The dark tuna had the texture of fish that had been frozen, defrosted, frozen again, and defrosted once again. It was grainy and rough. The flavour was also extremely ‘fishy’ – something that usually seems to note a lack of freshness.
The very light tuna was completely different, but really no better. The texture felt very fatty – almost oily in it’s texture. The taste was better, but not enough to get over the terrible texture. The medium-toned fish was very similar, just apparently folded on the plate a different way. It took drowning the fish in soy sauce to make it more manageable. Poor tuna…..
Salmon sashimi ($11.95)
Finally we split an order of salmon sashimi. This had far less fish on it than the tuna platter (despite the fact that the menu states they are sold by weight (4oz) but we weren’t too concerned. There was plenty of fish on the plate, and at this point we were not at all excited about the sashimi awaiting us.
The salmon was actually ok. The pieces were cut extremely thin (which was fine, considering our mood by this point) The texture was normal and the taste wasn’t too fishy. I find it difficult to be too positive however, considering how disappointed I had been with everything else up to that point. If I had just had the salmon sashimi, this post might be a lot more upbeat; it’s hard to say.
Atmosphere & service
When you head into Banzai, you head to a fast-food style counter where there are menus posted. There is no a la carte menu, (well, there is for nigiri sushi, but they only have three choices..) instead there are a dozen rolls, bento boxes, rice and noodle bowls, combos and party trays. There is a small cooler for drinks with limited choice. You place your order, are given a number, and then behind you is a counter with forks, spoons, glasses and ice to take yourself.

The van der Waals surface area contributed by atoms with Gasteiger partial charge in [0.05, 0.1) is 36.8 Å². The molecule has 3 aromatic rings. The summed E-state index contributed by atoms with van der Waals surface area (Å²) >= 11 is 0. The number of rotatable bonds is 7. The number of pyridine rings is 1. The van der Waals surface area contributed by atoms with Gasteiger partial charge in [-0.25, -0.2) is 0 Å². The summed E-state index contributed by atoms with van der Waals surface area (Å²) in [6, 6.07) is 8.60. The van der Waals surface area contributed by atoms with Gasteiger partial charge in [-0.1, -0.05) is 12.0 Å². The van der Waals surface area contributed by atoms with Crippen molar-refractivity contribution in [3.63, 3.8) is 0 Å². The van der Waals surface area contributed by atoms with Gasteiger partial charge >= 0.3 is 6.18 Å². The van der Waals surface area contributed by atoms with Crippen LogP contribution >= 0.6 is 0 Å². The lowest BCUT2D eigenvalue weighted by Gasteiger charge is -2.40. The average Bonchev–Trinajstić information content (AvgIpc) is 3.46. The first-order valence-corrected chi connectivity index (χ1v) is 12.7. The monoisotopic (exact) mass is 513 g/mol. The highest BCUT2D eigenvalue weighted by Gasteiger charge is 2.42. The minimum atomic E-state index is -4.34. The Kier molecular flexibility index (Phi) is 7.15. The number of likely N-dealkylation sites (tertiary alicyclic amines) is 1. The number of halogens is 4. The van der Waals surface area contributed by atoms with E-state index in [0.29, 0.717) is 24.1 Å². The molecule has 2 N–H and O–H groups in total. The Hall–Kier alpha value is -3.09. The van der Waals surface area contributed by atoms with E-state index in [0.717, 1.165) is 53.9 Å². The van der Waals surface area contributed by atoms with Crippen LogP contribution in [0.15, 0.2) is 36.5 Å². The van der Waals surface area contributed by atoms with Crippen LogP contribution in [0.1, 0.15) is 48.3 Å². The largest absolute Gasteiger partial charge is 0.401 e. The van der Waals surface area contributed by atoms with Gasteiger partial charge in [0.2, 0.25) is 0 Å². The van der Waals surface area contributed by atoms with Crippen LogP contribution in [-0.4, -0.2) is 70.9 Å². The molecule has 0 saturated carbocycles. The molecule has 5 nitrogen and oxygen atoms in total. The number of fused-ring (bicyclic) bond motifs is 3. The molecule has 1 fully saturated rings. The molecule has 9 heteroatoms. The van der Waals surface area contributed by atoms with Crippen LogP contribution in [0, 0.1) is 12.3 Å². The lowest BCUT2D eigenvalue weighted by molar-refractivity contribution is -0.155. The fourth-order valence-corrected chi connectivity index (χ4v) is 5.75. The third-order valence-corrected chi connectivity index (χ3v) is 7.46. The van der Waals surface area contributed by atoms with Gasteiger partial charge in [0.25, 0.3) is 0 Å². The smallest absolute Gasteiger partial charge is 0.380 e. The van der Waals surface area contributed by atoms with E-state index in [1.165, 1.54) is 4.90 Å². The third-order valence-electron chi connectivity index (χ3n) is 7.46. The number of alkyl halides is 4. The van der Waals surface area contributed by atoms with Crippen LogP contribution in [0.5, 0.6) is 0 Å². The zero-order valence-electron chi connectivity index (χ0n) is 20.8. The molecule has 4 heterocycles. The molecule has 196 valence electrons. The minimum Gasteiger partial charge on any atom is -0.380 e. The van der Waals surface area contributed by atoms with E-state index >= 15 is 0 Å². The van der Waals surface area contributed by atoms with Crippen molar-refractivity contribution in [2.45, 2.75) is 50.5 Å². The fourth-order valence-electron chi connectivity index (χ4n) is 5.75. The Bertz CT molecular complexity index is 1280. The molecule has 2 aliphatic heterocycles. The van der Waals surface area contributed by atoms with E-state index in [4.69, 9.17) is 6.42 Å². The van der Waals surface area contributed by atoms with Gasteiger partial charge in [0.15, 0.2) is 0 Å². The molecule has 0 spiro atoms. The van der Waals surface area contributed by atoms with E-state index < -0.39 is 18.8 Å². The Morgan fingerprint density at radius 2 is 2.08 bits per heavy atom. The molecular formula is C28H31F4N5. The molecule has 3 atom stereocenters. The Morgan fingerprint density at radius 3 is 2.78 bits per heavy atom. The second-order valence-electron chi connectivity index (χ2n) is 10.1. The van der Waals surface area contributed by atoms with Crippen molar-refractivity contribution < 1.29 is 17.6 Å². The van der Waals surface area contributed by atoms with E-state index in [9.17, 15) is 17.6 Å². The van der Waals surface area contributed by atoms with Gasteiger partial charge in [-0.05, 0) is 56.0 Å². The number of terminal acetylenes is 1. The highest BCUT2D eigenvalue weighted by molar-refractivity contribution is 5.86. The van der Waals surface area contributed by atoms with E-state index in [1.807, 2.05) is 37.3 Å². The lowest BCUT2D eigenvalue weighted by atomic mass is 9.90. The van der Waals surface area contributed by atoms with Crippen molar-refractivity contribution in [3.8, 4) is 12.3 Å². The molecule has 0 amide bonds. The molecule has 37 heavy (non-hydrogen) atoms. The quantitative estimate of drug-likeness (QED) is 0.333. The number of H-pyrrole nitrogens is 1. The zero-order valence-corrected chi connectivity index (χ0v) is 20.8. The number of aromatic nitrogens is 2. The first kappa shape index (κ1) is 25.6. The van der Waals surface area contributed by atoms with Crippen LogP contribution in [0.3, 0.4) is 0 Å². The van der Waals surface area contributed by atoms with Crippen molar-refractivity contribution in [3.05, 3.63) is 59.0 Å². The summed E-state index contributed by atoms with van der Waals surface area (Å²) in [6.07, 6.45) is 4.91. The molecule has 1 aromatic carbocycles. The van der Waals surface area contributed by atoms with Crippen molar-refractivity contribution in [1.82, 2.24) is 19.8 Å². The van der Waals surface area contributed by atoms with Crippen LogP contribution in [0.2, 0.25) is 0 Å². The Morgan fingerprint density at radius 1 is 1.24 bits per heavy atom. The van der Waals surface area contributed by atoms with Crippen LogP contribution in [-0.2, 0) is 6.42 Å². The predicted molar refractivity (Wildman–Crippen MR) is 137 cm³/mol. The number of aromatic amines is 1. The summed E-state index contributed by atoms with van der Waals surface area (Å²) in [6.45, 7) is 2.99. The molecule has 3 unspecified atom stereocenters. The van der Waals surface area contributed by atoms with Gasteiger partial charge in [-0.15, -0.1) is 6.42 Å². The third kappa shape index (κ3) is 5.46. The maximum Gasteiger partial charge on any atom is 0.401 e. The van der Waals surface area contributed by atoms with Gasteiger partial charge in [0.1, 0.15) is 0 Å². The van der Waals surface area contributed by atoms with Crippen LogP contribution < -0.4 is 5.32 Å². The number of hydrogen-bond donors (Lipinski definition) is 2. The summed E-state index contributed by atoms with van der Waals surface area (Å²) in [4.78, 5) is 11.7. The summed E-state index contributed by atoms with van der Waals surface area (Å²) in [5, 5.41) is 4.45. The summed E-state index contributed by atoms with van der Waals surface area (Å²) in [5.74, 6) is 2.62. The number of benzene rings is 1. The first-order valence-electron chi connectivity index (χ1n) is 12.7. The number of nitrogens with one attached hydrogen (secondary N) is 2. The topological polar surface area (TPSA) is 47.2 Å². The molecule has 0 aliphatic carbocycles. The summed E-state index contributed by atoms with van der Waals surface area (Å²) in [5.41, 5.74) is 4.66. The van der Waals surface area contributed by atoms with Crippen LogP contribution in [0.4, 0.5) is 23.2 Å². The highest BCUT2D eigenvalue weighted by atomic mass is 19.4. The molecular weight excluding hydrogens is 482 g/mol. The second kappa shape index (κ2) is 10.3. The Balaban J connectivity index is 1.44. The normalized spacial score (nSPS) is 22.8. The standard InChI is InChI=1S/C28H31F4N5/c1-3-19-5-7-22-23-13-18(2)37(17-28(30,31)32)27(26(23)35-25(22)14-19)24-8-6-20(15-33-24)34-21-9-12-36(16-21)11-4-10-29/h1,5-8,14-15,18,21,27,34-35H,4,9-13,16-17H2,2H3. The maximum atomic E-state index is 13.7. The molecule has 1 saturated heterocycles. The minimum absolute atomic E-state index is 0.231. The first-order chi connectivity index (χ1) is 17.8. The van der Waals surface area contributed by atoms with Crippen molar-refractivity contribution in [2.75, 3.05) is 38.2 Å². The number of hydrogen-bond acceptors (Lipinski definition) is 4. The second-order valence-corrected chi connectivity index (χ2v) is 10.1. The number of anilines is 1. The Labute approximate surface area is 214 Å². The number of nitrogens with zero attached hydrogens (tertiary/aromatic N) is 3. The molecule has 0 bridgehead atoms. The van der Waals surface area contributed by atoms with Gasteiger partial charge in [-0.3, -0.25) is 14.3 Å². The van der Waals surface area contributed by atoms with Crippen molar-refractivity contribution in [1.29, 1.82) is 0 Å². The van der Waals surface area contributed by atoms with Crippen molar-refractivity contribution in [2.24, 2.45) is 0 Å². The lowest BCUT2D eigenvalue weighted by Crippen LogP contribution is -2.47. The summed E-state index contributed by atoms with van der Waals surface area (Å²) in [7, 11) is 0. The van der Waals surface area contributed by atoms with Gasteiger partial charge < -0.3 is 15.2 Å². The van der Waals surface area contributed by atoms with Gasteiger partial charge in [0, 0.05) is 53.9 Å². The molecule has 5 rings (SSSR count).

The service at the counter was quick, polite, and efficient.
There are a generous number of tables and booths – one behind the cutlery counter and the other to the right of the entrance. While we were in there, there were a few other tables filled, but the restaurant was not full by far. Oddly enough, the tables are too short for the benches at the booths – there is a significant gap at each end – so while the booths might seat 6 (skinny people!) the table is really only suitable for 4. How odd!
The table and booths all seemed clean, and there is additional chopsticks, soy sauce, etc at the tables. There were no dining plates though – only the serving plates and the soy sauce dishes. Odd. Although they had given us a number, and I had been expecting to go up to pick up our order – a server instead delivered it to our table, which I appreciated. She was discreet (didn’t interrupt our conversation) and prompt. I imagine this was largely due to the fact that the restaurant was fairly quiet while we were there – during a busier period I imagine your number would be called instead.
We determined that this is likely a place only to get rolls (or perhaps cooked items) rather than sushi or sashimi, and only then as a fair alternative to Edo of Japan sushi, though I wouldn’t ever bother having that either. Needless to say, I will not be returning to Banzai sushi, and don’t recommend it to anyone who either enjoys sushi or wants to enjoy sushi. The fact that Banzai is owned by the Japanese Village Alberta Group, is quite strange, because I’ve always had excellent quality at Japanese Village.
While the bill was low, the quality was lower, and the experience left a bad taste in our mouths (literally).